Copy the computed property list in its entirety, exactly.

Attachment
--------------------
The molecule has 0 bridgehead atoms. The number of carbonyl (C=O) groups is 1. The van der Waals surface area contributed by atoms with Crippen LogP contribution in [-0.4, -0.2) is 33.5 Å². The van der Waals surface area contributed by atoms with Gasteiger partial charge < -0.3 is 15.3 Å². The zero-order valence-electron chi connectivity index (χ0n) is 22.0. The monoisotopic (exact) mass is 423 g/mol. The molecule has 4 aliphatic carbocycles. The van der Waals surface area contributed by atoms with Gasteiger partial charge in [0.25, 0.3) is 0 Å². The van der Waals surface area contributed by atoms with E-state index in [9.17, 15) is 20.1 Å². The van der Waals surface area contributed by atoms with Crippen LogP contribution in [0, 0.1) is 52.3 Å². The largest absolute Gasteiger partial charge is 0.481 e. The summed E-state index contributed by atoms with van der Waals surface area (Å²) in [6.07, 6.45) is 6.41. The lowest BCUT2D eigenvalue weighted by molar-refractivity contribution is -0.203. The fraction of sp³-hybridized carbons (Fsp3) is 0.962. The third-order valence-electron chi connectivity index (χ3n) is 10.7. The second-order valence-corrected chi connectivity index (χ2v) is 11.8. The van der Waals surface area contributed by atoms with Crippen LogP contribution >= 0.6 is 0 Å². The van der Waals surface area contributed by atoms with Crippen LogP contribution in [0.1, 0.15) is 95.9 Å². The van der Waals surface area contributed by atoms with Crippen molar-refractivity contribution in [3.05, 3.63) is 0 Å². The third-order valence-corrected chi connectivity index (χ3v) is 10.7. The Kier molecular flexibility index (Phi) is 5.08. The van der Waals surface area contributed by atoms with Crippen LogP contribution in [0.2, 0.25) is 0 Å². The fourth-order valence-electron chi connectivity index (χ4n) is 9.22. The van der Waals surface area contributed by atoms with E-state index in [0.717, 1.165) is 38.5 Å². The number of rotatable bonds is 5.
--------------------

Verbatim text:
The molecule has 0 bridgehead atoms. The number of carbonyl (C=O) groups is 1. The van der Waals surface area contributed by atoms with Crippen LogP contribution in [-0.4, -0.2) is 33.5 Å². The van der Waals surface area contributed by atoms with Gasteiger partial charge < -0.3 is 15.3 Å². The zero-order valence-electron chi connectivity index (χ0n) is 22.0. The monoisotopic (exact) mass is 423 g/mol. The molecule has 4 aliphatic carbocycles. The van der Waals surface area contributed by atoms with Gasteiger partial charge in [0.25, 0.3) is 0 Å². The van der Waals surface area contributed by atoms with E-state index in [9.17, 15) is 20.1 Å². The van der Waals surface area contributed by atoms with Crippen LogP contribution in [0, 0.1) is 52.3 Å². The largest absolute Gasteiger partial charge is 0.481 e. The summed E-state index contributed by atoms with van der Waals surface area (Å²) in [6.07, 6.45) is 6.41. The lowest BCUT2D eigenvalue weighted by molar-refractivity contribution is -0.203. The fraction of sp³-hybridized carbons (Fsp3) is 0.962. The third-order valence-electron chi connectivity index (χ3n) is 10.7. The second-order valence-corrected chi connectivity index (χ2v) is 11.8. The van der Waals surface area contributed by atoms with Crippen LogP contribution >= 0.6 is 0 Å². The van der Waals surface area contributed by atoms with Crippen LogP contribution in [0.1, 0.15) is 95.9 Å². The van der Waals surface area contributed by atoms with Crippen molar-refractivity contribution in [3.05, 3.63) is 0 Å². The third-order valence-corrected chi connectivity index (χ3v) is 10.7. The Kier molecular flexibility index (Phi) is 5.08. The van der Waals surface area contributed by atoms with Crippen LogP contribution in [0.2, 0.25) is 0 Å². The fourth-order valence-electron chi connectivity index (χ4n) is 9.22. The van der Waals surface area contributed by atoms with E-state index in [0.717, 1.165) is 38.5 Å². The number of rotatable bonds is 5.